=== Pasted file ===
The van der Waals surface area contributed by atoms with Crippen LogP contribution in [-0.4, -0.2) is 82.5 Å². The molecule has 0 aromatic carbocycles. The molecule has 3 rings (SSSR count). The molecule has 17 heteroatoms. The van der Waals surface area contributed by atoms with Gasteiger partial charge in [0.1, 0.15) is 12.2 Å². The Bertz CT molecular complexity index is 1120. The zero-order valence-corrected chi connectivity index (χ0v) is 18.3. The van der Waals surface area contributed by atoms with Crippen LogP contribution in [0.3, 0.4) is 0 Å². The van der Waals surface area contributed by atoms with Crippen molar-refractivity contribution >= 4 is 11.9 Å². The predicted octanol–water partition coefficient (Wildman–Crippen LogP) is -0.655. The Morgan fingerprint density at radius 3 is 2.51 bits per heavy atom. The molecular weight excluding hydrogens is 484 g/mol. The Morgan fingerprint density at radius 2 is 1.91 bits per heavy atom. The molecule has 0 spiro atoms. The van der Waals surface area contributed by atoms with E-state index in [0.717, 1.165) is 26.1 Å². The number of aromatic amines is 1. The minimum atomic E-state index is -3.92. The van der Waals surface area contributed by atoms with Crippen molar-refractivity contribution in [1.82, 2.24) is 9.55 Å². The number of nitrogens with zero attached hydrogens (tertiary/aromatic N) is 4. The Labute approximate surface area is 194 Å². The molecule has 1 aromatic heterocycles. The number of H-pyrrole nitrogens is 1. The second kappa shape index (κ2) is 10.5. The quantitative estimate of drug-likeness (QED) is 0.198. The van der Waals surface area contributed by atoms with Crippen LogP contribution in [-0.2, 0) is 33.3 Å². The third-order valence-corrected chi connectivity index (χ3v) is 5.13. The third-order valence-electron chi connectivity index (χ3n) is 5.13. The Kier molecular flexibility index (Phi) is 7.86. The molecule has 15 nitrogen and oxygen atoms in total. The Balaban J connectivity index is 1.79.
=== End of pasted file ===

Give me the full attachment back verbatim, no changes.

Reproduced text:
The van der Waals surface area contributed by atoms with Crippen LogP contribution in [-0.4, -0.2) is 82.5 Å². The molecule has 0 aromatic carbocycles. The molecule has 3 rings (SSSR count). The molecule has 17 heteroatoms. The van der Waals surface area contributed by atoms with Gasteiger partial charge in [0.1, 0.15) is 12.2 Å². The Bertz CT molecular complexity index is 1120. The zero-order valence-corrected chi connectivity index (χ0v) is 18.3. The van der Waals surface area contributed by atoms with Crippen LogP contribution in [0.3, 0.4) is 0 Å². The van der Waals surface area contributed by atoms with Crippen molar-refractivity contribution >= 4 is 11.9 Å². The predicted octanol–water partition coefficient (Wildman–Crippen LogP) is -0.655. The Morgan fingerprint density at radius 3 is 2.51 bits per heavy atom. The molecular weight excluding hydrogens is 484 g/mol. The Morgan fingerprint density at radius 2 is 1.91 bits per heavy atom. The molecule has 0 spiro atoms. The van der Waals surface area contributed by atoms with E-state index in [0.717, 1.165) is 26.1 Å². The number of aromatic amines is 1. The minimum atomic E-state index is -3.92. The van der Waals surface area contributed by atoms with Crippen molar-refractivity contribution in [1.82, 2.24) is 9.55 Å². The number of nitrogens with zero attached hydrogens (tertiary/aromatic N) is 4. The Labute approximate surface area is 194 Å². The molecule has 1 aromatic heterocycles. The number of H-pyrrole nitrogens is 1. The second kappa shape index (κ2) is 10.5. The quantitative estimate of drug-likeness (QED) is 0.198. The van der Waals surface area contributed by atoms with Crippen LogP contribution in [-0.2, 0) is 33.3 Å². The third-order valence-corrected chi connectivity index (χ3v) is 5.13. The third-order valence-electron chi connectivity index (χ3n) is 5.13. The Kier molecular flexibility index (Phi) is 7.86. The molecule has 15 nitrogen and oxygen atoms in total. The Balaban J connectivity index is 1.79.